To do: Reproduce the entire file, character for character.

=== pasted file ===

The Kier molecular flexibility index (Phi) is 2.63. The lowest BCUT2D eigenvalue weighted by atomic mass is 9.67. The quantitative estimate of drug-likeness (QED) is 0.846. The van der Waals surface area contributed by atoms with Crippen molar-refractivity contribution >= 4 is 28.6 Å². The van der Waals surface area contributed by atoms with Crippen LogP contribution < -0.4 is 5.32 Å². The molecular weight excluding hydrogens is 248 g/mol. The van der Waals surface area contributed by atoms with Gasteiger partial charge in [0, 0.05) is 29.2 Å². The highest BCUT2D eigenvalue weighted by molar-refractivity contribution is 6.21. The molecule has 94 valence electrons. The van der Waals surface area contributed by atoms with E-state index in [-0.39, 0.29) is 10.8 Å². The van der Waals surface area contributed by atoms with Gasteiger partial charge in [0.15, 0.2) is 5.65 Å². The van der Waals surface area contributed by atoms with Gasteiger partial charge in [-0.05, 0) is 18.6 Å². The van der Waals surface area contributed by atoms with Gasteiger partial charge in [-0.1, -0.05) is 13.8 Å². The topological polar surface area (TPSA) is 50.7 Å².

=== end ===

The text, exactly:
The Kier molecular flexibility index (Phi) is 2.63. The lowest BCUT2D eigenvalue weighted by atomic mass is 9.67. The quantitative estimate of drug-likeness (QED) is 0.846. The van der Waals surface area contributed by atoms with Crippen molar-refractivity contribution >= 4 is 28.6 Å². The van der Waals surface area contributed by atoms with Crippen LogP contribution < -0.4 is 5.32 Å². The molecular weight excluding hydrogens is 248 g/mol. The van der Waals surface area contributed by atoms with Gasteiger partial charge in [0, 0.05) is 29.2 Å². The highest BCUT2D eigenvalue weighted by molar-refractivity contribution is 6.21. The molecule has 94 valence electrons. The van der Waals surface area contributed by atoms with E-state index in [-0.39, 0.29) is 10.8 Å². The van der Waals surface area contributed by atoms with Gasteiger partial charge in [0.15, 0.2) is 5.65 Å². The van der Waals surface area contributed by atoms with Gasteiger partial charge in [-0.05, 0) is 18.6 Å². The van der Waals surface area contributed by atoms with Gasteiger partial charge in [-0.1, -0.05) is 13.8 Å². The topological polar surface area (TPSA) is 50.7 Å².